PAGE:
In fact, it was less than three months after the conclusion of his playing days when Andreychuk found himself no longer on the ice, but in an office working in the team’s community relations department. The gig seemed to stick, to a degree, as the Bolts’ 2004 Stanley Cup captain was promoted to vice president of fans and business development in the spring of 2011, a role in which he currently serves.
In this edition of Quick Strikes, TampaBayLightning.com caught up with “Andy” to ask him about his transition into the business world, his commitment to the Tampa Bay community, and more.
What has the transition been like from your days as an NHL player to the offices of the Tampa Bay Lightning organization?
It’s been fun, and it really has been another challenge for me more than anything else. To me, it’s a great job and it’s been special.
What are some of the challenges you face in your new role?
Well for one, I’m not used to the Tampa traffic, leaving for work early in the morning like that. But I would say interacting with all of the fans on a one-on-one basis and being with them every day. Mostly they talk to me about my playing days and they share their stories, but I always try to talk to them about our team now and the direction of our organization. With that comes the challenge of making sure all of our fans are on board.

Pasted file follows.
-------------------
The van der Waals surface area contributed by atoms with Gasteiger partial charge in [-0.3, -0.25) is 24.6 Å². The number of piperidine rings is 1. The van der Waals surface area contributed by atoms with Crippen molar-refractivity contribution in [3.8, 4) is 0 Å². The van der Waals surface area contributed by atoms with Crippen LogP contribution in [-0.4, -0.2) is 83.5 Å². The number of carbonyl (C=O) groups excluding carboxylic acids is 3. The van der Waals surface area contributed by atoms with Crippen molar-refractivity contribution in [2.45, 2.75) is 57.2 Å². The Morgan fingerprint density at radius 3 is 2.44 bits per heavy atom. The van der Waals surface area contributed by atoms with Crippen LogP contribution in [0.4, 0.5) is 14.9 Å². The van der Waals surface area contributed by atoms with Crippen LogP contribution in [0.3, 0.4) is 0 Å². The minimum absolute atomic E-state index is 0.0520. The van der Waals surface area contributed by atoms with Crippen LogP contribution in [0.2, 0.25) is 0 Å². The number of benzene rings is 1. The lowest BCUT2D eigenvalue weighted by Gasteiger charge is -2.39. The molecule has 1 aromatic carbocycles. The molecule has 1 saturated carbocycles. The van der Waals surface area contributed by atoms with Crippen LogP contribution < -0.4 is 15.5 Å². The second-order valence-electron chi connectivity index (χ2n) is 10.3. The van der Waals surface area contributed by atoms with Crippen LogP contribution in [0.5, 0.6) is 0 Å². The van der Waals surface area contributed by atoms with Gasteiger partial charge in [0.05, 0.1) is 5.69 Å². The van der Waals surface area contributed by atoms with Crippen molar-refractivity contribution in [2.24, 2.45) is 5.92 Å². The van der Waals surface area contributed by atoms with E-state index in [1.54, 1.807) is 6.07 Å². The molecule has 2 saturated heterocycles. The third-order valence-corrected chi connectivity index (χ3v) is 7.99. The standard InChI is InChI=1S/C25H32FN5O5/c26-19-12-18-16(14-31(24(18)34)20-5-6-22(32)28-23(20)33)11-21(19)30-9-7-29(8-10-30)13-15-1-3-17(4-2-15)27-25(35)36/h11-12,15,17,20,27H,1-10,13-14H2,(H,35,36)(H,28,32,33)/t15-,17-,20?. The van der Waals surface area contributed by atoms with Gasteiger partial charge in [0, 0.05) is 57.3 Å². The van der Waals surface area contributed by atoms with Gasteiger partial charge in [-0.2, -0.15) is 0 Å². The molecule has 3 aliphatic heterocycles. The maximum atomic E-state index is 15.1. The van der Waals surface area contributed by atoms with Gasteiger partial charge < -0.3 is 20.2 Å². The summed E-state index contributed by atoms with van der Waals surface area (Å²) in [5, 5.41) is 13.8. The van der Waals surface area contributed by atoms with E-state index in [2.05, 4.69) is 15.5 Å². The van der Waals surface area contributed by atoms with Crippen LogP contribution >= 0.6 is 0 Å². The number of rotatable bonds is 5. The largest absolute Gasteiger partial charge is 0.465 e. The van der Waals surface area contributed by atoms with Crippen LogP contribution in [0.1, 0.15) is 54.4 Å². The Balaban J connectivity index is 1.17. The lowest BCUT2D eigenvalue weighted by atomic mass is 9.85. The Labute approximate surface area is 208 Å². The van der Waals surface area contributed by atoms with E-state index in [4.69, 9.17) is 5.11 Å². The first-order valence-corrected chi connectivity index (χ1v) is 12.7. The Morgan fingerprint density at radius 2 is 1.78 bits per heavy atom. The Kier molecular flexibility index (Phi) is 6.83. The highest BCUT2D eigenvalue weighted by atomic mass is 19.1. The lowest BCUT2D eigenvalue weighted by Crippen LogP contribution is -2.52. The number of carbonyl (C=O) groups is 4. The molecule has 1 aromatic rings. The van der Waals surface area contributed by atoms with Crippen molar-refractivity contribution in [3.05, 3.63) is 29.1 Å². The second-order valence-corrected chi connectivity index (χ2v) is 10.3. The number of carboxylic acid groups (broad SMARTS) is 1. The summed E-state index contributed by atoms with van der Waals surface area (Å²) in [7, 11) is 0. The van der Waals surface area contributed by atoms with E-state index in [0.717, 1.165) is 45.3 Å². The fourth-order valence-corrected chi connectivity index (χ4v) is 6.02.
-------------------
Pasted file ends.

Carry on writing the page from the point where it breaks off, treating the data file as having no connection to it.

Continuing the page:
In contrast, what are some of the most rewarding aspects of your job as vice president of fans?
It’s great to hear their stories. They love to talk a lot about 2004, which is great. It’s also nice to hear just how passionate they are about the sport and our team and coming to games and the experience they have. When I hear good reports from our fans, it makes all of us in the organization feel good.
You’re actively involved in several charitable causes such as the Battle of Badges. How important is an event like that in creating a connection between the team and the community?
First and foremost, it’s always important to involve the community in as much as we can. We always talk about ways to reach out and be active, and in my eyes we have to continue to keep doing that. That one game you mentioned, the Battle of the Badges, is just another event in which the Lightning give back to the community and it’s a vital part of our organization. The C.H.A.R.G.E program as well, all of it is just a big part of what we do.
When you were still playing in the NHL, did you ever think that one day you’d be trading in the skates for a pair of business shoes?
Not at all. I guess when you’re playing you don’t really think a lot about what you might do down the road, what your life is going to be like or what’s going to happen after. But for me, it happened quickly after I retired. It was less than three months after when I got an office here as part of the community relations department, so I think you kind of think about what’s going to happen after you retire, but I didn’t necessarily think I was going to be putting a suit on every day.
You played for a number of different teams throughout your NHL career, so why did you decide to stay in Tampa Bay following your retirement as opposed to some of the other NHL cities in which you made a name for yourself?